Whilst visiting Gatwick recently I took this time lapse sequence of a Monarch Boeing 757 during preparation for departure, which is a nice tribute to the type.
Monarch was one of the first airlines in the world to operate the Boeing 757 when it took delivery in 1983, alongside other UK operators Air Europe and British Airways. The fleet could be seen on charters across Europe, Africa and North America, but the natural life of the airframes is coming to an end and the airline must look forward to a brand new fleet. It recently ordered 30 Boeing 737 MAX 8s, and has taken a number of second hand A321s recently to bolster its capacity.
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Qatar Airways will introduce its new Airbus A350XWB aircraft on the Doha – Frankfurt route once delivered next year.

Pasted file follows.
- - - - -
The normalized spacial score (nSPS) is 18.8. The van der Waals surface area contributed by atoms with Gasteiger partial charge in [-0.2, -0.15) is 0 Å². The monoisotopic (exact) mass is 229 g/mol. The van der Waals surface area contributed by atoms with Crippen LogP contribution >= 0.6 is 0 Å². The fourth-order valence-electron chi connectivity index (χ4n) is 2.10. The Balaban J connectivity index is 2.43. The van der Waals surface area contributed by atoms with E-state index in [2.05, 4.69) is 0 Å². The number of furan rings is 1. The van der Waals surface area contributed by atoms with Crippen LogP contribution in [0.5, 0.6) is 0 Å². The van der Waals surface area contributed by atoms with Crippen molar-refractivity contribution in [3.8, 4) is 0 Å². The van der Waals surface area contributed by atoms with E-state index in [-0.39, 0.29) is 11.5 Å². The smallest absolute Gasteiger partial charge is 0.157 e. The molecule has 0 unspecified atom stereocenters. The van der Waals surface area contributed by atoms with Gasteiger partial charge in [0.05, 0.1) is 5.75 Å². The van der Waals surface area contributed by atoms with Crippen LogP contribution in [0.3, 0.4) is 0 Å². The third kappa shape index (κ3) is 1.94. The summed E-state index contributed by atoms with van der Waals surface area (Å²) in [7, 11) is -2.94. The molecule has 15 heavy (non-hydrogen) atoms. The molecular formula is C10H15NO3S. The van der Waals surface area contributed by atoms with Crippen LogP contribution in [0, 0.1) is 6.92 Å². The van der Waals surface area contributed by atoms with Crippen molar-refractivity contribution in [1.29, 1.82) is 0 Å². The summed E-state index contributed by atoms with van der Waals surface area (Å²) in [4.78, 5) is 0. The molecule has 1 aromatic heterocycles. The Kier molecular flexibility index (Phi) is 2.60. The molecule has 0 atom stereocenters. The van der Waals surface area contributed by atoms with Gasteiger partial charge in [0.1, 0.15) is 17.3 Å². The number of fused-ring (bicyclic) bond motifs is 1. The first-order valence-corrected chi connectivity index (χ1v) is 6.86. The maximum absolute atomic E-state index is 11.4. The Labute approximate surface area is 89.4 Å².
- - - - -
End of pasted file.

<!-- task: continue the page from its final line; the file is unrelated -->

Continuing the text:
The A350-900 was certified recently, with one aircraft now wearing the full Qatar Airways livery. It is anticipated that delivery to the airline of the first of its 80 aircraft order will be in late 2015.
It will then operate on both of the airline’s daily flights to Frankfurt.
Qatar Airways took delivery of its first double-decker A380 aircraft in September this year and it is currently operated daily on the Doha – London Heathrow route.
Blackpool Airport will close today after it was announced that owners Balfour Beatty could not find a buyer to take over.
The airport has been loss-making for a number of years, despite having a number of based operators and regular scheduled flights with Jet2, Aer Lingus and Citywing.